On March 28, 2022, President Joe Biden released his $5.8 trillion budget proposal for the 2023 fiscal year. The budget includes tax increases on wealthy individuals and large corporations, repeals tax breaks for oil and gas companies and proposes a modernization of digital asset tax rules.

Proposed Tax Increases

President Biden’s 2023 budget proposes the most significant tax increases in U.S. history in dollar terms, although it has very little to no chance of passing in its entirety. Overall, the tax provisions would raise the tax burden on wealthy individuals and large corporations by $2.5 trillion over the next ten years.

Tax Increases for Wealthy Individuals

Based on the plan, the wealthiest Americans would see a tax rate as high as 39.6%, up from 37% currently. This rate increase would apply to unmarried individuals with an income of $400,000 or more and married individuals with an income of $450,000 or more. Individuals who make less than $400,000 would not see any income tax increases this year.

For households worth $100 million or more, the plan includes a proposed 20% minimum tax on income and unrealized gains for stocks and bonds. These gains would not be taxed a second time when realized. Payments on the unrealized gains could be deferred and paid in nine equal installments in the first year and five equal installments for subsequent years. Taxpayers would then credit these payments against any capital gain tax due upon realizing any additional gains.  It is unclear if the payments would be refunded in the case of future capital losses.  This “Billionaire Minimum Income Tax” would raise $360 billion in tax revenue, more than half of which would come from households worth $1 billion or more but will likely be removed from the budget before the end of negotiations as it does not have enough support in Congress. Changing a tax rule to be based on net worth rather than income does pose some problems in determining the value of assets and liabilities, which together make up overall net wealth. These valuations would need to be clarified and explained if the tax remained in the budget in any form as well as a determination of the Constitutionality of a “wealth tax.”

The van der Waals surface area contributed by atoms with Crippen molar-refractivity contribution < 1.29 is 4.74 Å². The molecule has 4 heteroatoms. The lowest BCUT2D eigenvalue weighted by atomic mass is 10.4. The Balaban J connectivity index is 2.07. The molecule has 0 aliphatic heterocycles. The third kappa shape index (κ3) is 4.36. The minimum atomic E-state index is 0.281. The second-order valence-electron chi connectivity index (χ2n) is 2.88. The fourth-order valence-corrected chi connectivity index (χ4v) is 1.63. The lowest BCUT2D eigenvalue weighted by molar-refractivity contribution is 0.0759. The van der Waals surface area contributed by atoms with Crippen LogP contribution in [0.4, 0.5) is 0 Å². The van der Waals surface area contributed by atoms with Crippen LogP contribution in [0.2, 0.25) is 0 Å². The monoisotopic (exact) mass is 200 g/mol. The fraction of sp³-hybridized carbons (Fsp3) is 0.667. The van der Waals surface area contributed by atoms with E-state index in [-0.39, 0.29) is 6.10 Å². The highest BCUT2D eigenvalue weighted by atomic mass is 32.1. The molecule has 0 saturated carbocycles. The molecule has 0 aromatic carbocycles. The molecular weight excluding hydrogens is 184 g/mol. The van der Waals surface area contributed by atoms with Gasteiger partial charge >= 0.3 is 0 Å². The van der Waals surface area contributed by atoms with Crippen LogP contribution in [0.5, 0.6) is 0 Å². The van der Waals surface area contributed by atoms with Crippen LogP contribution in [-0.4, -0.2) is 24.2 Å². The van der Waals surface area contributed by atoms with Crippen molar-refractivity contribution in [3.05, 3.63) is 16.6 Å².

Tax Increases for Large Corporations

The plan also proposes a tax rate increase for corporations from 21% to 28%. This tax increase will most likely not survive the Congressional process based on previous rejections by the House and Senate.

Proposed Tax Incentive Changes

The oil and gas industry would lose some significant tax breaks based on President Biden’s 2023 budget proposal. The current deduction, which allows companies to deduct intangible drilling expenses, including labor, site preparation and repairs, would disappear. Oil and gas companies would also no longer be able to deduct production from marginal wells. And finally, the deduction that mineral rights owners can claim for a percentage of the value depletion for the reserves removed from their property would end. These three policy changes alone would lead to the industry losing $43.6 billion in tax breaks through the next ten years, although none of the repeals are likely to make it through Congress.

Other tax incentive changes included in the plan:

  • Tax deductions for companies who keep jobs in the U.S.
    • The Internal Revenue Service (IRS) would rescind the write-off if those jobs moved abroad
  • The permanent addition of the New Markets Tax Credit program
  • Housing tax credits and tax-exempt bonds for those who create affordable housing
  • Expansion of the child adoption credit, which would also become refundable
  • Limits on the generation-skipping transfer tax exemption
  • Limits on partnerships that use the conservation easement deduction
  • Updated rules and reporting for foreign tax credits

Proposed Digital Asset Tax Updates

The plan proposes several tax rules changes to help the IRS modernize its tax code for digital assets. Included among these updates:

  • Tax exemptions for some cryptocurrency lending transactions
  • Reporting requirements for U.S. institutions as it relates to foreign taxpayers’ domestic financial accounts
  • Reporting requirements for U.S. taxpayers with foreign digital asset accounts worth more than $50,000
  • Additional reporting requirements for financial institutions and digital asset brokers

The modernization of the IRS’ digital asset tax rules could lead to $11 billion of increased tax revenue throughout the next decade.

Budget Proposal Next Steps

President Biden’s 2023 budget proposal will now work its way through Congress, where the tax provisions will face significant changes or be removed from the budget altogether. We will keep you updated on the progress of the budget as we learn more.

If you have any questions about how the proposed budget could impact you or your business, the Moore Colson Tax Practice is here to help. Contact us for more information.

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Andy Starnes Headshot

Andy Starnes, CPA, is a Partner and Tax Services Practice Leader Moore Colson. Andy’s specialties include corporate tax compliance and planning, business consulting and multi-generational planning with a focus on the construction, professional services and staffing industries.



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